Despite the fact that Life-in-Death and the Moon do not interact straight, their subtle partnership is depicted with the juxtaposition of beauty and terror. Life-in-Death’s beauty is 1 of the first aspects the Mariner notices as he describes her red lips and golden hair. Nonetheless, he rapidly adds, “Her skin was as white as leprosy,” (192). The contrast of beauty and terror here is important to the theme because of what they symbolize. Life-in-Death’s red lips and golden hair are all traits of the living, whereas white skin is akin to a corpse and leprosy was most likely fatal in this time period. Coleridge is equating beauty with life and equating almost everything horrific with death. Related parallels are drawn amongst Life-in-Death and the Moon to emphasize this theme. Later, the Mariner refers to the Moon as her for the initial time and notices that she is moving. Right after mentioning that she abides no exactly where he muses, “Softly she was going up, / And a star or two beside— / Her beams bemocked the sultry main” (265-267). Compared to Life-in-Death, the Moon is also depicted as feminine with words such as softly and bemocked, as if the dry, unappealing landscape could not evaluate to her beams. Coleridge also mentions her freedom and capability to move since that is how her beauty is symbolic for life corpses can't move by themselves, unless possessed by a spirit. Either way, they do not have the freedom of movement, which is an additional reason to appreciate life. Again, the Moon has the horrific traits that Life-in-Death possesses as nicely. As quickly as Life-in-Death wins the Mariner’s soul, the Sun quickly disappears and the Moon takes his location. The Moon is an image of terror as the Mariner recalls, “The horned Moon, with a single vibrant star / Within the nether tip / One right after one particular by the star-dogged Moon,” (209-211). In the course of this age, this not possible image of a lunar eclipse with one star in the shadow of the Moon was a sign of impending evil and evil is usually related with death. Now, by seeking at how Life-in-Death’s and the Moon’s beauty symbolizes life, compared to the horrific photos that represent death, the theme gradually begins to develop. One sees that life is lovely and death is not, but that does not lead to the conclusion that life need to be cherished. It is the seemingly careless actions of Life-in-Death that draw that conclusion. She wins more than the Mariner’s soul by way of a game of dice and though stealing a soul seems monumentous, Coleridge spends one particular or two lines describing her victory. This act may appear random, but as soon as compared with the crime of the Mariner, 1 realizes that this is the Mariner’s punishment. The Mariner shoots the Albatross for no given explanation. Life-in-Death randomly kills his crew and requires the Mariner’s soul for no cause stated. When the Mariner notes that the souls flew by “like the whizz of (his) cross-bow”, one can infer that this is about killing the Albatross. Now the finality of the message becomes clear the Mariner did not appreciate the Albatross’s life and he is punished for it.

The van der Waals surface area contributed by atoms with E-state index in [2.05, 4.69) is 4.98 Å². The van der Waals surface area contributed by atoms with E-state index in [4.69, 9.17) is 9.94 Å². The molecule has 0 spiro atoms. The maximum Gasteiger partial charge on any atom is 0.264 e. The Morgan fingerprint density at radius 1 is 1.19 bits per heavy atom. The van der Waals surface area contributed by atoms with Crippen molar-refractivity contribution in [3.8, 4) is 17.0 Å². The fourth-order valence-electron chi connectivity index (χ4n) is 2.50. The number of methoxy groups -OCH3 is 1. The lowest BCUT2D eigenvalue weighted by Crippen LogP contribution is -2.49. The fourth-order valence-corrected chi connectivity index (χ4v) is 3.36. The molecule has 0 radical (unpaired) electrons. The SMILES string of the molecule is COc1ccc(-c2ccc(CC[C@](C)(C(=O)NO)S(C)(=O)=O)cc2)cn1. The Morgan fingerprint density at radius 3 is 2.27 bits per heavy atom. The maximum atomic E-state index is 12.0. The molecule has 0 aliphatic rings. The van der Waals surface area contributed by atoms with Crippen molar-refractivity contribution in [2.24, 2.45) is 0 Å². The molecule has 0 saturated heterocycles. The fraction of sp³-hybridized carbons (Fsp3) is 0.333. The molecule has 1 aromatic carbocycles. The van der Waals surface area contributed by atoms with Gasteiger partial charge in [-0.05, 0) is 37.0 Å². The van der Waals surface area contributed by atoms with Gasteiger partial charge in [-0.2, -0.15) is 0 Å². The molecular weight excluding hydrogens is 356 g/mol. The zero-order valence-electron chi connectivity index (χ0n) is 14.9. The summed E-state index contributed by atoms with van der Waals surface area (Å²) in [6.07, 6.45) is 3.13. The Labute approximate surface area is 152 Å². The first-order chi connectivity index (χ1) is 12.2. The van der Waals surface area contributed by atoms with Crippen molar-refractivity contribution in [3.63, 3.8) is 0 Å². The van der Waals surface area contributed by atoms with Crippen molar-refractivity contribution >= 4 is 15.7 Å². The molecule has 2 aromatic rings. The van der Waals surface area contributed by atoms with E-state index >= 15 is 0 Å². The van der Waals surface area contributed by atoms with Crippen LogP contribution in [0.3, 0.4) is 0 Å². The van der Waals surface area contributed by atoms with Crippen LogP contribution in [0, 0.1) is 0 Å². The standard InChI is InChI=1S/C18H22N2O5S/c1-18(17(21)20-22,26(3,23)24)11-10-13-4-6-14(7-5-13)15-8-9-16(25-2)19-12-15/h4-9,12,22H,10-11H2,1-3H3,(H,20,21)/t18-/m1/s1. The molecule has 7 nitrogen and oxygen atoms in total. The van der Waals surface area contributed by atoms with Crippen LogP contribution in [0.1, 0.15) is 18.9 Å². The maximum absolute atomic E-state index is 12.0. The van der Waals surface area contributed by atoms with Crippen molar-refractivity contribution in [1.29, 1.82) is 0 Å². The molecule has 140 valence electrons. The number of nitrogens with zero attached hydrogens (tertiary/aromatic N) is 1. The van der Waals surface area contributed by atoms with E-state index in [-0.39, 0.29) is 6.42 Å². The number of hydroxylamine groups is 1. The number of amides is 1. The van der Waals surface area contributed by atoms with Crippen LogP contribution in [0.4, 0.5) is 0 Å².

By means of imagery and symbolism, 1 sees that the Moon and Life-in-Death do not condone life being murdered. This is why they punish the Mariner. The Moon sets up the query of why life must be appreciated and Life-in-Death provides the answer it is due to the fact one particular will be punished otherwise. Which, finally, ties back into the theme of appreciating all types of life. The reason for appreciating all forms of life is not necessarily to avoid punishment, but the threat of getting punished by Moon and Life-in-Death is what stresses the value of this appreciation and tends to make it one particular of the main morals in the story.